Inside the Market for Plush Toy Organs With I Heart Guts


There's been a lot of interest in body parts lately, and not just the usual ones. Between the zombies and the cannibals, television is basically festooned with internal organs.

Yet, a lot of people are still put off by the plush toy hearts, stomachs and gallbladders Wendy Bryan sells in bright, kid-friendly colors under her I Heart Guts label.

"They're all disembodied and cut off at different spots, so I can see where that would be disturbing," says Bryan, an affable California native whose big Sally Jesse Raphael glasses and front-facing baby carrier don't jibe with the mental image most people have of an independent organ-seller. "Sometimes, people will find them in thrift stores or they'll pop up on Instagram for sale and I'll think, 'that particular organ was not welcome in that person's home.'"

By and large, though, people seem to like I Heart Guts' blend of anatomical correctness and goofy wordplay (the colon character comes with a tag that says, "You move me"). Like action figures and Razor scooters, I Heart Guts' plush organs are aimed at kids but have a strong appeal for adults.

"Every year, we keep growing," says Bryan, who runs the business with her husband, a geochemist. "It's really just people responding to a comfort item that they can take with them at a tough time. So, either you're brokenhearted, or you have colitis or — a woman just this week moved from Las Vegas to Ohio because she was getting a colon transplant, so she bought a ton of intestine stuff to give to her transplant team, which I thought was sweet."

Bryan started out as an illustrator. The Guts concept originated while she was drunk doodling in a bar.

"I drew a heart (that was) sad and bleeding and broken in half and after I drew it I thought, 'huh, I wonder what all the other organs look like,' so I busted out my copy of "Grey's Anatomy" and looked at the liver and looked at the lungs and drew sad little friends to go with the heart. Years later, my husband saw the drawings and said, 'you should do something with these.'"

Bryan set up a website and started making stickers, buttons and T-shirts.

"One day, somebody said, 'I just gave my kidney to my brother and I want to get my kidney back,' and I thought, 'I'll make (a toy kidney).' So, I started making toys, and now, we have 24 organs, everything from the rectum to the prostate to the stomach to the bladder. We have all kinds of guts."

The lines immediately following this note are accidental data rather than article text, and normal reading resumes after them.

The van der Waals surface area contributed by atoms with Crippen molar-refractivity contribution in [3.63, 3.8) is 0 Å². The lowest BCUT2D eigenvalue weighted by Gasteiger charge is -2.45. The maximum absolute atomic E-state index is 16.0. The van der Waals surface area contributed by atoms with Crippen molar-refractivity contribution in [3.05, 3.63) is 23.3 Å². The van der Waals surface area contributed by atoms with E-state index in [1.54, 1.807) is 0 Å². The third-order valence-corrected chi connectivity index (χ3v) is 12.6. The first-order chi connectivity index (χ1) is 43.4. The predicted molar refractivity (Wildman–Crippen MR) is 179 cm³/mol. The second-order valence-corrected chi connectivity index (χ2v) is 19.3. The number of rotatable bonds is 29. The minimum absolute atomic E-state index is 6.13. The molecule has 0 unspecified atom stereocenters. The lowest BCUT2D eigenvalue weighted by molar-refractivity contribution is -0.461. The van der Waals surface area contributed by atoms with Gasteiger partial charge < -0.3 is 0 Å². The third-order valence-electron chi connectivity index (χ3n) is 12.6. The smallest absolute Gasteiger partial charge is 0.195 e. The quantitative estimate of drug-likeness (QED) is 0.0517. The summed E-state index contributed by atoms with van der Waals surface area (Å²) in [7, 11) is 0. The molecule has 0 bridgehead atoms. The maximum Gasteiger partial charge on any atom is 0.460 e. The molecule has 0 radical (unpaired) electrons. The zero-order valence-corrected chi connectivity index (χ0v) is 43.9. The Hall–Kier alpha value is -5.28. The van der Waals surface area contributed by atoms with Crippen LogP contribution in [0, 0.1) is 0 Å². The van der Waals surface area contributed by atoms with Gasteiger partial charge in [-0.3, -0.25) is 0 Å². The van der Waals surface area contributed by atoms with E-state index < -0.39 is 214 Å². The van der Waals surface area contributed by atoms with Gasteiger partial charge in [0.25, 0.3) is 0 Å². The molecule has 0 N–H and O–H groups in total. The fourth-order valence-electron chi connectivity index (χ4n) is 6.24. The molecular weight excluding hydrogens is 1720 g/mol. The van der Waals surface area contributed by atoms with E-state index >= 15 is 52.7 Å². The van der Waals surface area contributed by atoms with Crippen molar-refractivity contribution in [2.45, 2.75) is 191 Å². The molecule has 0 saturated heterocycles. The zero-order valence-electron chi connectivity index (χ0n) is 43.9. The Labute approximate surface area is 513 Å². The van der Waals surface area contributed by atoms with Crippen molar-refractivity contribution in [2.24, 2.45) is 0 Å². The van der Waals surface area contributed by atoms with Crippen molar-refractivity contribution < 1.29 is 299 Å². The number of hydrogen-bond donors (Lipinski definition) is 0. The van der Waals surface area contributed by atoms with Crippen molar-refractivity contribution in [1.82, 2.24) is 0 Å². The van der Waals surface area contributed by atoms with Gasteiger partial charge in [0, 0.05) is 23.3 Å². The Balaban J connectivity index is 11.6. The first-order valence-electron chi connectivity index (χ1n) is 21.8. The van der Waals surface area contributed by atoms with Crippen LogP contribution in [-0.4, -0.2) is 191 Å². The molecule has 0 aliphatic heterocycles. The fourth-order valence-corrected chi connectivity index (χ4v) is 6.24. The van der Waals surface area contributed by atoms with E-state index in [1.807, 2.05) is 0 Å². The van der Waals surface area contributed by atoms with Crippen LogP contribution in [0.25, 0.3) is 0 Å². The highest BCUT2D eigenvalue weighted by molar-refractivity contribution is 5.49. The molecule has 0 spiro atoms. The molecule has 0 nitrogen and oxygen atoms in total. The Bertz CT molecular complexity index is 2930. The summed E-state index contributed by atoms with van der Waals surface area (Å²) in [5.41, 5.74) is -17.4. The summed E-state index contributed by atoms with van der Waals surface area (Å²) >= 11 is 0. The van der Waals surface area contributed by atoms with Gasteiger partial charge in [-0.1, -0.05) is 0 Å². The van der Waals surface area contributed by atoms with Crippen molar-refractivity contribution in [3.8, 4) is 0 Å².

Today, the Los Angeles-based enterprise does about half a million in sales a year. In addition to broad-minded parents, a lot of educators, medical professionals and sick people buy I Heart Guts organs, which retail for $20. Hearts outsell other organs by four to one. The rectum is least popular.

"People can go either way with the rectum," says Bryan. "They can say, 'Wow, this is a really great teaching tool to talk about something that's potentially very embarrassing,' or find it very embarrassing and (not) want to talk about it."

As a mother of three children, ages seven, five and 10 months, Bryan is surrounded by bodily needs and functions and isn't squeamish.

"We make testicles. We make uteruses. We make rectums. These are all things that we talk about in my house. To me, a prostate should be as normal to talk about as an elbow. It's in someone's body and it has a job and it's important."

Has playing in piles of kidneys and brains had any effect on her children? Bryan believes it's provided them with a broad introduction to anatomy and made the subject fun and accessible.

"Maybe they'll look back and say 'what a weird childhood we had,'" says Bryan. "But to them, it's just normal."

Bryan is currently working on a children's book and has her sights set on animating her I Heart Guts characters.

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